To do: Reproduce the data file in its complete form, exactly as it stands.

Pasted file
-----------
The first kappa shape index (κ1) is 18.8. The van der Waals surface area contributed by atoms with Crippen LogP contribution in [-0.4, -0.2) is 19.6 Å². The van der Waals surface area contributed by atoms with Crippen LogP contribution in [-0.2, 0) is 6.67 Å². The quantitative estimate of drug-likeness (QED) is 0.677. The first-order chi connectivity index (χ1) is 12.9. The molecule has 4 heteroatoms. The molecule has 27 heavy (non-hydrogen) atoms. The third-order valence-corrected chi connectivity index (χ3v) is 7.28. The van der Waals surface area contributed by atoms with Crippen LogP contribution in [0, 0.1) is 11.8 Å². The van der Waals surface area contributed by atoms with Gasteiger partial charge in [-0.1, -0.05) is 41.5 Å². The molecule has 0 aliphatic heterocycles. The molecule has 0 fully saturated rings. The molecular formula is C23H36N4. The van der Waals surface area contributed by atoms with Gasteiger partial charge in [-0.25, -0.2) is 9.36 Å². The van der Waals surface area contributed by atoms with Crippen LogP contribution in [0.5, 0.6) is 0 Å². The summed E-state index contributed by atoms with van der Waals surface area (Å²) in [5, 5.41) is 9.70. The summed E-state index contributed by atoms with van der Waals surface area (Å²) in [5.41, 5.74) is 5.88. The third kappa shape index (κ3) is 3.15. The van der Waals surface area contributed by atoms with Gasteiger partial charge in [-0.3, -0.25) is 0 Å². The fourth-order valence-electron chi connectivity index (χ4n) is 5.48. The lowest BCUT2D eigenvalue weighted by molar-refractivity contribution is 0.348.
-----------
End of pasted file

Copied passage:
The first kappa shape index (κ1) is 18.8. The van der Waals surface area contributed by atoms with Crippen LogP contribution in [-0.4, -0.2) is 19.6 Å². The van der Waals surface area contributed by atoms with Crippen LogP contribution in [-0.2, 0) is 6.67 Å². The quantitative estimate of drug-likeness (QED) is 0.677. The first-order chi connectivity index (χ1) is 12.9. The molecule has 4 heteroatoms. The molecule has 27 heavy (non-hydrogen) atoms. The third-order valence-corrected chi connectivity index (χ3v) is 7.28. The van der Waals surface area contributed by atoms with Crippen LogP contribution in [0, 0.1) is 11.8 Å². The van der Waals surface area contributed by atoms with Gasteiger partial charge in [-0.1, -0.05) is 41.5 Å². The molecule has 0 aliphatic heterocycles. The molecule has 0 fully saturated rings. The molecular formula is C23H36N4. The van der Waals surface area contributed by atoms with Gasteiger partial charge in [-0.25, -0.2) is 9.36 Å². The van der Waals surface area contributed by atoms with Crippen LogP contribution in [0.5, 0.6) is 0 Å². The summed E-state index contributed by atoms with van der Waals surface area (Å²) in [5, 5.41) is 9.70. The summed E-state index contributed by atoms with van der Waals surface area (Å²) in [5.41, 5.74) is 5.88. The third kappa shape index (κ3) is 3.15. The van der Waals surface area contributed by atoms with Gasteiger partial charge in [-0.3, -0.25) is 0 Å². The fourth-order valence-electron chi connectivity index (χ4n) is 5.48. The lowest BCUT2D eigenvalue weighted by molar-refractivity contribution is 0.348.